1. Ransomware installations

In the last week we’ve seen some new screens presented by Blackhole exploit kit installations. The first exploit claims that the Windows installation “has been blocked” and demands a payment of 50 Euros (about US $66) by untraceable UKash or Paysafe checks.


 

 

And another, allegedly from Scotland Yard, similarly claims the victim’s machine has been locked because it’s been used to view pornography. Payment is demanded by untraceable UKash.


 

 

 

2.  Facebook Scam of the Week: “Oops!!! There was a hidden camera in Bieber’s bedroom.”

This week’s top Facebook scam uses Justin Bieber’s name to lure users into a never- ending spiral of surveys promising fake prizes. The real point is to get users to share personal info they would normally never share with strangers.

 

 

After a user shares a link to the Facebook scam they are promised to see a video from a hidden camera in Justin Bieber’s bedroom.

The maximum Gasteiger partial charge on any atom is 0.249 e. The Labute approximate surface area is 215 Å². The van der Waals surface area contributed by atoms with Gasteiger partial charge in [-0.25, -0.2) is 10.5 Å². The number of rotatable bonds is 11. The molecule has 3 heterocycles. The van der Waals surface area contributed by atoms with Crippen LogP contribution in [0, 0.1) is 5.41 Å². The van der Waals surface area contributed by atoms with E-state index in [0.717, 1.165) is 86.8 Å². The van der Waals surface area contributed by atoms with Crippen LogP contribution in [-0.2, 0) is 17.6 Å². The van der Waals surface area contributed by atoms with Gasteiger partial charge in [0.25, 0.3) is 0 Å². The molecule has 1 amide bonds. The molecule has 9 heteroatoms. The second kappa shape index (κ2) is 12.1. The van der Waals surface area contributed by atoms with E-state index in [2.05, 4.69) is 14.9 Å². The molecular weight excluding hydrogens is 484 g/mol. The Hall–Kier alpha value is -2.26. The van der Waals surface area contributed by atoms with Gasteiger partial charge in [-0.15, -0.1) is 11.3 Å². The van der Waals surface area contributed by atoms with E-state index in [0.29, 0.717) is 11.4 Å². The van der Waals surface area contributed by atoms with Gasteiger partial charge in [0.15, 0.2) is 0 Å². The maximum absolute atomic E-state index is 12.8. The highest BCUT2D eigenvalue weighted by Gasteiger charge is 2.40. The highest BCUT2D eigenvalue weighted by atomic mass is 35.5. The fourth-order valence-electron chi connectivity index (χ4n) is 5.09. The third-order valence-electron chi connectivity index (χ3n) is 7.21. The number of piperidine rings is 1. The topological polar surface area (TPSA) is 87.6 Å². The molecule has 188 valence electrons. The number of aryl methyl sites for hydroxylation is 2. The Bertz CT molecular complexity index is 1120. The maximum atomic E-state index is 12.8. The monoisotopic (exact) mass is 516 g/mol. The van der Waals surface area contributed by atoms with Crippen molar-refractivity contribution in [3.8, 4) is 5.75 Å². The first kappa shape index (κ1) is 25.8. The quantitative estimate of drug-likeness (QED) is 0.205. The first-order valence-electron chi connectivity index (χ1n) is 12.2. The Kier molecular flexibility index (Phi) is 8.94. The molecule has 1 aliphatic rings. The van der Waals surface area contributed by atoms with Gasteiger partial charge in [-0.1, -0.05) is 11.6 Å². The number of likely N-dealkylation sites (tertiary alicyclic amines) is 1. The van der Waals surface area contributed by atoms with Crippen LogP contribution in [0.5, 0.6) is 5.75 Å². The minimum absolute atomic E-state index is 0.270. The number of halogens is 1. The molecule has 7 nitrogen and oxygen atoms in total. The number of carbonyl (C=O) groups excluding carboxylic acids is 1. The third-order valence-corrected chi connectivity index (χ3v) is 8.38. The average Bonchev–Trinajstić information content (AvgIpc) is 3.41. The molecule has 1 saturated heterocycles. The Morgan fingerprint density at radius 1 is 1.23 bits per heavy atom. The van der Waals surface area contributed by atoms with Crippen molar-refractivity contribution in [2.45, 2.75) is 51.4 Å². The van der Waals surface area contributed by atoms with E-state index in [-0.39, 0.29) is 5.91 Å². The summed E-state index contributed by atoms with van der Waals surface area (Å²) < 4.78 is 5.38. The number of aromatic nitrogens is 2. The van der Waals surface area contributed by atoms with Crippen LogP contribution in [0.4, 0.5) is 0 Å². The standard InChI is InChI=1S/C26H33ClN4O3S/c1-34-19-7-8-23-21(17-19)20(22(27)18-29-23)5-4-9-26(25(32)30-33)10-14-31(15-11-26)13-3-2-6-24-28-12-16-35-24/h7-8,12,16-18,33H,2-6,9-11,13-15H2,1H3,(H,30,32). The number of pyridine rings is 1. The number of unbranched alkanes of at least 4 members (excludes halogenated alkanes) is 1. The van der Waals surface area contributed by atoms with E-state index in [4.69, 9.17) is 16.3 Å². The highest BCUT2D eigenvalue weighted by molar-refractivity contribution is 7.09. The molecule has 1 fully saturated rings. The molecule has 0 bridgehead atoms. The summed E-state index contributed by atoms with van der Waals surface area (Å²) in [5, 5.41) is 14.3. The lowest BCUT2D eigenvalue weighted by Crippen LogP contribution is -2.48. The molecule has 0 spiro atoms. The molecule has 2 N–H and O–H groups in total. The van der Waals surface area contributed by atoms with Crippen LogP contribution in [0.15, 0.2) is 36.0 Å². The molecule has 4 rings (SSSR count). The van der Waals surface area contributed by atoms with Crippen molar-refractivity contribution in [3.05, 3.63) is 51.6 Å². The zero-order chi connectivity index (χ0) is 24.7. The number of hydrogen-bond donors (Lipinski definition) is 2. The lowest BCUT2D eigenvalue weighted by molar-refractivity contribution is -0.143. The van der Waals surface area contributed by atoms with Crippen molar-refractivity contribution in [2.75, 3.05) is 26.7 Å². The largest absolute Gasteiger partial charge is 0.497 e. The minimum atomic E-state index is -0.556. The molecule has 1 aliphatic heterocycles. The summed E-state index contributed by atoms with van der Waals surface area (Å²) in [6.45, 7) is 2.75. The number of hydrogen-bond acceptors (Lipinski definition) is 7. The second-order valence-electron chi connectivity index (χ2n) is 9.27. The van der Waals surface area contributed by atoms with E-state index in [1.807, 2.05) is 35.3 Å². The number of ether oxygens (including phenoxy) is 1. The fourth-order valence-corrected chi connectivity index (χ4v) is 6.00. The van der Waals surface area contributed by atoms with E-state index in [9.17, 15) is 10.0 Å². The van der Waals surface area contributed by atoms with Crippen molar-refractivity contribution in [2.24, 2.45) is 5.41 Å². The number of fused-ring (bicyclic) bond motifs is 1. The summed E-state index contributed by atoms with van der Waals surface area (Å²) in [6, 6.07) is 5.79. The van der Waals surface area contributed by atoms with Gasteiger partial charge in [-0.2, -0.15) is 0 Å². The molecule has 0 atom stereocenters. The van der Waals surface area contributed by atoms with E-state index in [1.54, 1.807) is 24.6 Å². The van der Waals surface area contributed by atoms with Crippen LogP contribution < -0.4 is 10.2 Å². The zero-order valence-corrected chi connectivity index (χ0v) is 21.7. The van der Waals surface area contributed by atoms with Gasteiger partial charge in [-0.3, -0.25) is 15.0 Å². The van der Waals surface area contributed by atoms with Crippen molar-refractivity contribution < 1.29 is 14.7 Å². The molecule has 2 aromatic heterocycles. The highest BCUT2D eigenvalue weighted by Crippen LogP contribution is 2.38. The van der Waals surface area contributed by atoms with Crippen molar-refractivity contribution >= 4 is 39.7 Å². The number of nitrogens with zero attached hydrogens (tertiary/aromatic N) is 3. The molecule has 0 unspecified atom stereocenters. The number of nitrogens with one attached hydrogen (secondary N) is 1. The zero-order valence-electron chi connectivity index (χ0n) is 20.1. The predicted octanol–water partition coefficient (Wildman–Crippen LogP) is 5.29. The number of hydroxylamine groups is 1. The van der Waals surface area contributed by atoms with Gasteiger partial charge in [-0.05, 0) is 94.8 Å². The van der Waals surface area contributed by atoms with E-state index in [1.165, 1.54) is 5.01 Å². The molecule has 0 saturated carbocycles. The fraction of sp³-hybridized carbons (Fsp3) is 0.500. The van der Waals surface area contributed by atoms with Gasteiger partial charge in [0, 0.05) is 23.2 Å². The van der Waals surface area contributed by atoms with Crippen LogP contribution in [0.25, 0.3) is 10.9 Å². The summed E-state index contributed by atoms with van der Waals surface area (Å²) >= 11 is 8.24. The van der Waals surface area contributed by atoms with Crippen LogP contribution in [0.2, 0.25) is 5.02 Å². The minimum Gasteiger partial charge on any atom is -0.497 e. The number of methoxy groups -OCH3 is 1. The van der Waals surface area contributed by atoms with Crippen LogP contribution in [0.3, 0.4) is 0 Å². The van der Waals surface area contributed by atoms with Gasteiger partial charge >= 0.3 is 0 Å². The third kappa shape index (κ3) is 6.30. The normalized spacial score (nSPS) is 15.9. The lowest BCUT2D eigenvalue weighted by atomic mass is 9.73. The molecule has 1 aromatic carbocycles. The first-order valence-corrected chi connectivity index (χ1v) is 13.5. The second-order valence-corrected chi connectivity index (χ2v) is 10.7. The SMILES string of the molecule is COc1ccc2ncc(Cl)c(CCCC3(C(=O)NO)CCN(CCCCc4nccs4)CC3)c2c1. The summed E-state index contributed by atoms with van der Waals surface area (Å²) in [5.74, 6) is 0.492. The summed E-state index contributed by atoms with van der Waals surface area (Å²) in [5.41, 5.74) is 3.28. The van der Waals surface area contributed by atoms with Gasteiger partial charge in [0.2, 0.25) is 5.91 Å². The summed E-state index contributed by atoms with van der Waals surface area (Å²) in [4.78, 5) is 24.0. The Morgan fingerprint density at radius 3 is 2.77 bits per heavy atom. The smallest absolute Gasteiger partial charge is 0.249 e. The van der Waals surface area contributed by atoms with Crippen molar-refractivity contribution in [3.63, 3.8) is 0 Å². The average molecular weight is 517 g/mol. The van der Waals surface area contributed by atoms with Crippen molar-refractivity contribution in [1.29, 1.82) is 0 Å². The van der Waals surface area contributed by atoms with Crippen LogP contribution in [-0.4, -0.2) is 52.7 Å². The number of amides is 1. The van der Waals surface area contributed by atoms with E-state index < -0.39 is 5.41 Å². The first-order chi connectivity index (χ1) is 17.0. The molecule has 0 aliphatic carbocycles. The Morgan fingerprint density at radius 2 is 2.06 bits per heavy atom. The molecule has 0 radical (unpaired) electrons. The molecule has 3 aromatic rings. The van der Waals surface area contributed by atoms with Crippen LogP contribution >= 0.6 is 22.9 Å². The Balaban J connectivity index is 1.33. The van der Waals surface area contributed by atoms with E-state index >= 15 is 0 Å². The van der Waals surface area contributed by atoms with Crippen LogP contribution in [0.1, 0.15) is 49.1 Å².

But after sharing the link to their wall they are then told they must fill out surveys.

 

 

This is how the scammers make their money. The more people that fill out the surveys with real information the more money they make.

 

 

In the end you never get to see a video because it does not exist.

At the bottom of the scam page you will see many of the victims posting comments that they shared the video but are still unable to see the video. So they fell for the scam but still haven’t realized it yet. If you have friends like this perhaps its time to clean up your friends list.

 

 

3. The official DivX codec “labs” sub-site, which is used for making betas available to the public, is hosting fake pharma ads.

 

 

 

These pages are simply injected into their forum.

We detect the actual pharmacy spam site these ads redirect to.

 

 

Search engine results to the pages are loaded with “no prescription” notifications:

 

 

 

– AVG Threat Research Group